A fortuitous chat
The other week I had a chance conversation with a colleague about one of her experiments she was struggling with. It involved recording AgRP neurone activity with in vivo fibre photometry. She was particularly having problems with her fibre placements. Her AAV injections were fine, as she was getting great GCaMP expression in the Arcuate nucleus. But, she was struggling to get good fibre photometry signal. It seemed that she was either overshooting with her fibre and causing damage to the base of the mouse’s brain, or she was not going deep enough to get close enough to the AgRP neurones to pick up the signal.
This led me to wonder about photometry fibre placement. How close do you actually need to get to the fluorescent cells to pick up a good fibre photometry signal? However, it’s difficult to find information about this related to in vivo fibre photometry. The couple of studies I found both used 2-photon excitation for the photometry, but that has a very different excitation profile than “normal” epifluorescent photometry1,2.
Photometry signal detection
After some sleuthing, I found a paper by Simone et al. developing an open-source photometry system. As part of the validation process, they tested the detection power of their system using an artificial setup (small pieces of fluorescent tape submerged in 2% intralipid; Figure 1). They found that detection tailed off dramatically even before 100 µm displacement.
However, the Simone data uses a system that is very different from our in vivo setup. In particular, they used low diameter fibres with intralipid as the confounding medium.
After some further scouring of the internet, I found a thesis from the University of Florida, where the author had set our specifically to investigate and optimise fibre photometry recording4. A quick caveat: as a thesis this work has not been published through peer review. But, the work does look very thorough and will have passed a viva board so I think can be trusted.
Anyway, as part of the thesis, Mansy set up an in vitro system using fluorescent beads obscured by acute brain slices to investigate detection profiles with different fibre optics (Figure 2). Using 400 µm fibres, they found that fluorescent detection dropped off rapidly upon distance from the fibre tip. Interestingly, this was far more pronounced in the .50 NA fibre than the .22 NA fibre (Figure 2A). This surprised me, as we are always told to use the highest NA fibre possible for photometry. The reasoning being to increase the amount of light collection.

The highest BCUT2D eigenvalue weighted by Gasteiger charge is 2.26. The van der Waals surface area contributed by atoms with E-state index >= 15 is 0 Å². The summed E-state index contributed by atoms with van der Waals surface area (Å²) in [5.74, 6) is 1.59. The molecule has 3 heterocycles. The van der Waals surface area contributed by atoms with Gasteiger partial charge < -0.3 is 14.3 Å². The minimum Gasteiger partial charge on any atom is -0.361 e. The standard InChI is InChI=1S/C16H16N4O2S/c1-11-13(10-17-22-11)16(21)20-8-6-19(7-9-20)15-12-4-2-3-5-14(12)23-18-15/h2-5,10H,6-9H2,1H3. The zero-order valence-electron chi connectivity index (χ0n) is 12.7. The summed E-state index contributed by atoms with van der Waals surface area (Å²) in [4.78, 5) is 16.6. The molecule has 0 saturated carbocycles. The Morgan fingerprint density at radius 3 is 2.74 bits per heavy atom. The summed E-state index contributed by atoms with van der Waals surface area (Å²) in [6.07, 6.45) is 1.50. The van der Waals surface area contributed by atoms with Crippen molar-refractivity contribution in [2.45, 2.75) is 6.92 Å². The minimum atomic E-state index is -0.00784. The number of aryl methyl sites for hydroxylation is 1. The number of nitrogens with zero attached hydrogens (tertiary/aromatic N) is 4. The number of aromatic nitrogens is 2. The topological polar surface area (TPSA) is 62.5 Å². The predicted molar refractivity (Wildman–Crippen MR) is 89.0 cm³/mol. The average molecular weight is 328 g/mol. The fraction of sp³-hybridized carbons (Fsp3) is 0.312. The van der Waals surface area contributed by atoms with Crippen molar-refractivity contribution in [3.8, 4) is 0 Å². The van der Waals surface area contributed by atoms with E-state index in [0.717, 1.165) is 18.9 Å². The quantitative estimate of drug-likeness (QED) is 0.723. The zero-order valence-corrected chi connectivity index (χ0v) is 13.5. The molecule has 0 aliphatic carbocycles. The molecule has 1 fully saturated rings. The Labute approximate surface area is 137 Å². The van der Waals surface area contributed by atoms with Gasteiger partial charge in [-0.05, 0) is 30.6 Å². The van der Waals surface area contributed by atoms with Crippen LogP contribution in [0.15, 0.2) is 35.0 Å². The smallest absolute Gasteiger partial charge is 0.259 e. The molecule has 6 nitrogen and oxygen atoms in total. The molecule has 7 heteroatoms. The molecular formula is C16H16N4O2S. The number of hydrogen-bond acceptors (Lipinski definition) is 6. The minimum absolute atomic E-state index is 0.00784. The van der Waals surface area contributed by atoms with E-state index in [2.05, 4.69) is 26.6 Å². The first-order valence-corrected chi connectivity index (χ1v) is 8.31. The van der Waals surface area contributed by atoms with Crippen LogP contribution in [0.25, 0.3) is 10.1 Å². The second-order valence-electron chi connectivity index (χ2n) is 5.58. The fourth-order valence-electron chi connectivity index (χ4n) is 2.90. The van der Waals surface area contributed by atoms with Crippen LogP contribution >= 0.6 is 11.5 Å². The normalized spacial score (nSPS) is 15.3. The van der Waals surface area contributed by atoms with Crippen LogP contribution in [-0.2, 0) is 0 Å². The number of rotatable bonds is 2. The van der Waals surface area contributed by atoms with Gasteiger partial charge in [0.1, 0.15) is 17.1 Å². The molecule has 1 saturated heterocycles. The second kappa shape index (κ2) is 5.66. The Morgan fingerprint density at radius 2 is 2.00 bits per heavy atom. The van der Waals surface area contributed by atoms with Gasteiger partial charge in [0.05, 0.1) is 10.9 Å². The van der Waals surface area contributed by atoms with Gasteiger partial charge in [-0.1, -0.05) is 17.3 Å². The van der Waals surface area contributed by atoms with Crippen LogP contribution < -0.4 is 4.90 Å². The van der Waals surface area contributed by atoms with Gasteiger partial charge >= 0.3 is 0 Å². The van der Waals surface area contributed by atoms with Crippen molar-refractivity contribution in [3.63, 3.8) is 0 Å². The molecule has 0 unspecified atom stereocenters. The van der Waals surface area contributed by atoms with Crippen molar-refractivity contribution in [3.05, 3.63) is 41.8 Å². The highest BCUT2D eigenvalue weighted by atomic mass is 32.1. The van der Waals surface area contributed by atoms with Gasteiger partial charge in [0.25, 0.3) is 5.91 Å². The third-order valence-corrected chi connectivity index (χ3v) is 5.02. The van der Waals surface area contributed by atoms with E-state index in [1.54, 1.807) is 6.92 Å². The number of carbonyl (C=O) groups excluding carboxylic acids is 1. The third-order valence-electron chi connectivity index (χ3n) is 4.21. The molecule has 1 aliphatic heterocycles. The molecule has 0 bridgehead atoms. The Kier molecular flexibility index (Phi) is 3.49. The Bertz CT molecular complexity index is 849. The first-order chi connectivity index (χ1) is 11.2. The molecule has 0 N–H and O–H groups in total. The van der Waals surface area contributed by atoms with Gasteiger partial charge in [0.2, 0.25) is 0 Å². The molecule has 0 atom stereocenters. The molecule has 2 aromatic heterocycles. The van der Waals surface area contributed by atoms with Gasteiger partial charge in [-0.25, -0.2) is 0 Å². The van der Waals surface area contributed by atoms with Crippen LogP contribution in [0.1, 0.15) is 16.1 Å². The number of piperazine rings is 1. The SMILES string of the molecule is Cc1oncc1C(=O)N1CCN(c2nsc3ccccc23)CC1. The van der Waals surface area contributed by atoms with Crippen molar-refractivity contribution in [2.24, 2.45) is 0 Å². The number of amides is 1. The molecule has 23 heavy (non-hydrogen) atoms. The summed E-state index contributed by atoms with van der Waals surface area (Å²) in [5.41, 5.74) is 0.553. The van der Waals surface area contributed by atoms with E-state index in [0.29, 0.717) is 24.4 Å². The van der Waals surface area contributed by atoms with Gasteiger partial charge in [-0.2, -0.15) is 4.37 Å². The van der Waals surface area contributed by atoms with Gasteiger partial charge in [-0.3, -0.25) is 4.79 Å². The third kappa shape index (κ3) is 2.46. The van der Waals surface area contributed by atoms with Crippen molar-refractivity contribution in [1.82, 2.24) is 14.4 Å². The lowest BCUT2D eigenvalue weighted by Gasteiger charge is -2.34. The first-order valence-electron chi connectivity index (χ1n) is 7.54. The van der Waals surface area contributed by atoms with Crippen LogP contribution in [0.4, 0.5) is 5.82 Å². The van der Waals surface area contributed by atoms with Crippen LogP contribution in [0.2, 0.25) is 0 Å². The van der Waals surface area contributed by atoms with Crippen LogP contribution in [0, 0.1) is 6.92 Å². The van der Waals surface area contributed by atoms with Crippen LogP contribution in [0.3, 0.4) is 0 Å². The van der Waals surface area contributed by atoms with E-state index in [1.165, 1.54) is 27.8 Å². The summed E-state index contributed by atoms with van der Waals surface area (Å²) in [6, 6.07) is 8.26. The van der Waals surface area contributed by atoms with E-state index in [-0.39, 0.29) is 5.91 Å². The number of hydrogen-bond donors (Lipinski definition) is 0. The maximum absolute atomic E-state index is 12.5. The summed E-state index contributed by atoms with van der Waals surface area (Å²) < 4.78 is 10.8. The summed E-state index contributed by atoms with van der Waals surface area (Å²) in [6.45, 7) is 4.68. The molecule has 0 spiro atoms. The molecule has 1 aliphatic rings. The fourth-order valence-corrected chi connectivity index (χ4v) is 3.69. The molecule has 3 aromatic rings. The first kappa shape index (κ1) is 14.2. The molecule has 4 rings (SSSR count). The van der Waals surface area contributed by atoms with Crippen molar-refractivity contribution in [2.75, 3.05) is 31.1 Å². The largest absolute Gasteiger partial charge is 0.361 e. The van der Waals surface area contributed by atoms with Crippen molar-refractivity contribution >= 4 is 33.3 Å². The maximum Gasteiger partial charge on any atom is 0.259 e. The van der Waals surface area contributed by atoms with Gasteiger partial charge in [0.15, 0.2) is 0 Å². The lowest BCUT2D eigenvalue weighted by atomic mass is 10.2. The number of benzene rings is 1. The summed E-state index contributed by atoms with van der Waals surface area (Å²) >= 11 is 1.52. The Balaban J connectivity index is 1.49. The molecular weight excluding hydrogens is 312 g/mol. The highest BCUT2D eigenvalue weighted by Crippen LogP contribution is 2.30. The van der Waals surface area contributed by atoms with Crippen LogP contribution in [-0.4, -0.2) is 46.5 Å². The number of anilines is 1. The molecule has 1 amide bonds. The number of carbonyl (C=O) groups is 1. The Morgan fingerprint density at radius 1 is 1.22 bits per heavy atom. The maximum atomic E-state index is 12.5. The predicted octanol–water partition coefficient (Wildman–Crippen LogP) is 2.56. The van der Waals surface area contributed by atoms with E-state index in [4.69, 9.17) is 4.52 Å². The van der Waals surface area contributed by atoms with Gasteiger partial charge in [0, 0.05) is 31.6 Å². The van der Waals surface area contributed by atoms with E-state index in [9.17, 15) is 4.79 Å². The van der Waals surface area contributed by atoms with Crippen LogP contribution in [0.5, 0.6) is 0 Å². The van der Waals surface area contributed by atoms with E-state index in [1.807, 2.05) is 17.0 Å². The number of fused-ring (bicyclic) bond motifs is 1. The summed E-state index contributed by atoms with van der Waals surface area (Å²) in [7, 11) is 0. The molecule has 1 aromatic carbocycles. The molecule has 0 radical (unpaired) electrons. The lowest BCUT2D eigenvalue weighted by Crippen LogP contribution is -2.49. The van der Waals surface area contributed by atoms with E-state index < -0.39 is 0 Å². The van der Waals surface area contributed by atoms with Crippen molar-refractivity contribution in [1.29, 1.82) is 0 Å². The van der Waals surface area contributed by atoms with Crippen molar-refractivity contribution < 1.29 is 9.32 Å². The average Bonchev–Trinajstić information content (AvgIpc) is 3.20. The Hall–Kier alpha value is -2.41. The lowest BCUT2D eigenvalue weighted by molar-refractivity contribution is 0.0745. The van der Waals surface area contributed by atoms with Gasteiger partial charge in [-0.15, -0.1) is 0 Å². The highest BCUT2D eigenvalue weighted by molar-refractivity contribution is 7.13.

However, upon reflection, it makes sense to use lower NA fibres if you think of the detection based not just on the fluorescent collection distance, but also the depth of excitation light penetration (for more info, check out my Depth calculator and blog posts). In that case, it would absolutely make sense for the high NA fibre to have a much decreased detection profile. The difference was even more pronounced when looking at the 3D detection volume (Figure 2B).
How to relate this to our work? I know that my colleague who was having photometry troubles was using a 400 µm .48 NA fibre. These should give an almost identical detection profile to the .50 NA fibre investigated by Mansy (Figure 1A, left). I have since suggested to her that she use lower NA fibres. Switching to the .22 NA fibre should extend her 50% detection depth from about 150 µm to about 300 µm, based on this work (Figure 1A, right).
A note on tapered fibres
Finally, I found a paper which improves the depth of fibre photometry signal detection even further, by moving away from flat-ended fibres2. The problem with imaging from a flat-ended fibre is that the light emission tails of exponentially, and the detection along with that. Furthermore, the detection will also be heavily biased towards the neurones nearer to the fibre. This is dramatically improved by using a tapered-ended fibre to provide more uniform light emission and signal detection (Figure 3).
I had a quick search online, and found that Doric sell tapered photometry fibres (we have a Doric photometry system, and we purchase our photometry fibres from them). My recommendation to my colleague, and anyone else doing photometry, is to try out the tapered fibres provided they will work in your experimental system, and failing that to use lower NA flat-ended fibres.
1. Pisanello et al., Front Neurosci 13(82) 1-16 (2019) The three-dimensional signal collection field for fiber photometry in brain tissue
2. Pisano et al., Nature Methods 16, 1185-1192 (2019) Depth-resolved fiber photometry with a single tapered optical fiber implant
3. Simone et al., Neurophotonics 5(2), 1-10 (2018) Open-source, cost-effective system for low-light in vivo fibre photometry
4. Mansy, PhD Thesis for the University of Florida (2019) A systematic characterization of fiber photometry for optical interrogation of neural circuit dynamics